***

Because we wanted yet another extra day in Moshi (we loved it that much; and hey, why not extend our epic vacation?) and we realized we could not get transport from Moshi to Kigali, we had to wait another day and catch a bus to Arusha (about an hour away) and organize transport there. Arusha was less than impressive, in my opinion. It was somehow a big city, with a lot of things happening (and I noticed a heck of a lot of shoes for sell) but I wasn’t really sure how to navigate myself around there. I suppose I was just disoriented. That can definitely happen in African towns. We managed to buy overpriced tickets to Kigali (we would later find out that direct tickets wasn’t exactly true; the tickets took us to Kahama, about 2 hours from the border, but we would have to wait an extra day to continue the trip), get another shared room at a lovely establishment called 7-11 (I’m not kidding) and find some food for the evening. We went to a hole-in-the-wall place for some traditional dishes (I opted for some doughnuts and tea—actually quite satisfying) and to finish our meal, we bought corn on the cob with lime juice and salt. Quite tasty! After exploring Arusha as much as we really could (and felt up to doing) we finished our night together with a screening of Twilight on Catie’s laptop. Vacation rocks.

***

Like I said, our tickets didn’t take us home in one day like they were arranged on the front part of our vacation. So, we had one more day close to the border before we could finally get moving in the direction of crossing the border back into Rwanda. We had to keep Peace Corps informed on our whereabouts, and because we had no money, and also had no way to buy phone credit (we have a different company than Tanzania offers) our security officer sent us credit to get in touch with people in Rwanda to inform them about arriving late. We crossed into Rwanda about 10 days after we had started, and it sure was nice to speak Kinyarwanda again, to see those good ole banana trees, and just to feel at home.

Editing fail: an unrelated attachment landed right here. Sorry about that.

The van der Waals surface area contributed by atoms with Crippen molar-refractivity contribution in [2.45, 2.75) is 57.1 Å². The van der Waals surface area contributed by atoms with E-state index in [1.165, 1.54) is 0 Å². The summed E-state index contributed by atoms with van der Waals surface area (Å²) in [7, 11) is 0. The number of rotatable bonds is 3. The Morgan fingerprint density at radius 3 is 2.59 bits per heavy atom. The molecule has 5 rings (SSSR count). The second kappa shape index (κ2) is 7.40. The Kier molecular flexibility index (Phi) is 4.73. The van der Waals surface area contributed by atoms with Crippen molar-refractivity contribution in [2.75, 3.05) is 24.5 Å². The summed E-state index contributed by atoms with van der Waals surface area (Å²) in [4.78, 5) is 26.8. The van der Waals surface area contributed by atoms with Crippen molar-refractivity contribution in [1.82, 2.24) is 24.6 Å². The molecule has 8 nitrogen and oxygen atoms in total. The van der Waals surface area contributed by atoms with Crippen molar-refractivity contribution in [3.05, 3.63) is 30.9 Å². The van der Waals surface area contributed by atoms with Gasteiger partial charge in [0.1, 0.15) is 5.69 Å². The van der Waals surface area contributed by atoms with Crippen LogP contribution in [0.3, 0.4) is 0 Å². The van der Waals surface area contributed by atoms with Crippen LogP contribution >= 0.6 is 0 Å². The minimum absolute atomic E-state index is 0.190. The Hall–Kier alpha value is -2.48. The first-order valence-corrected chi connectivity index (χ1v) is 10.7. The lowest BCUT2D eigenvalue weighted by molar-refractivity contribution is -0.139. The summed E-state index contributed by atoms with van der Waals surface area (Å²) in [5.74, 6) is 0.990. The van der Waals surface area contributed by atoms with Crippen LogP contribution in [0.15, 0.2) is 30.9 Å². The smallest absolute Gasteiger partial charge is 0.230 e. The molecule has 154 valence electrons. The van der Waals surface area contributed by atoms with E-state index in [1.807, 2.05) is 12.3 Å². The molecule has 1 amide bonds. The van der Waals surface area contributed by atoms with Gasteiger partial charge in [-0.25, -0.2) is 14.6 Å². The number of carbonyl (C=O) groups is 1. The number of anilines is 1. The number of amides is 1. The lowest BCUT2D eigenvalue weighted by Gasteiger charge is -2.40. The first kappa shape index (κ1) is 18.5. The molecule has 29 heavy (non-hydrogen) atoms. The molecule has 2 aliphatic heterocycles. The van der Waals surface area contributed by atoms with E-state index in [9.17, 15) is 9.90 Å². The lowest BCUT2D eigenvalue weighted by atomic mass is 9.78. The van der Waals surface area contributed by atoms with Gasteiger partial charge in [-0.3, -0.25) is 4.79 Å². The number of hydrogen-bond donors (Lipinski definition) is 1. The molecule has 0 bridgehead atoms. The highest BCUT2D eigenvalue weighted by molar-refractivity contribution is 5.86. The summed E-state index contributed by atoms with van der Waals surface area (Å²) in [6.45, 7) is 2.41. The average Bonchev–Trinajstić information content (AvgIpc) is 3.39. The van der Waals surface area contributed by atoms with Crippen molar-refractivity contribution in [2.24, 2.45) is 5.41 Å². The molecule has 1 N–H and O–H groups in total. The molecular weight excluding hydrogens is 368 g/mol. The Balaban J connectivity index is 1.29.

Traveling is one of the best life experiences, but it’s also great because you always get to go back to where you started. I felt strangely exhausted and refreshed at the same time. I had a bit of everything while in Tanzania—we had beaches, we had the Obama Bar, we hung out with Masai men, we had cities, we had American and Tanzanian food, we had bus rides, boat rides, long walks, laughter, stress, heat, coldness, and we had one hell of a time. I got to do all of this with some great friends and it’s such a great opportunity to get to know Africa just a bit better. Africa has to be one of the coolest continents in the world. What a few weeks it has been: I went from all of this in Tanzania, to GLOW Camp, and now, finally, finally, I get to be home. It’s fun to tell my neighbors, students, and friends, all about my journeys. Sometimes, I can’t really even believe it myself.

***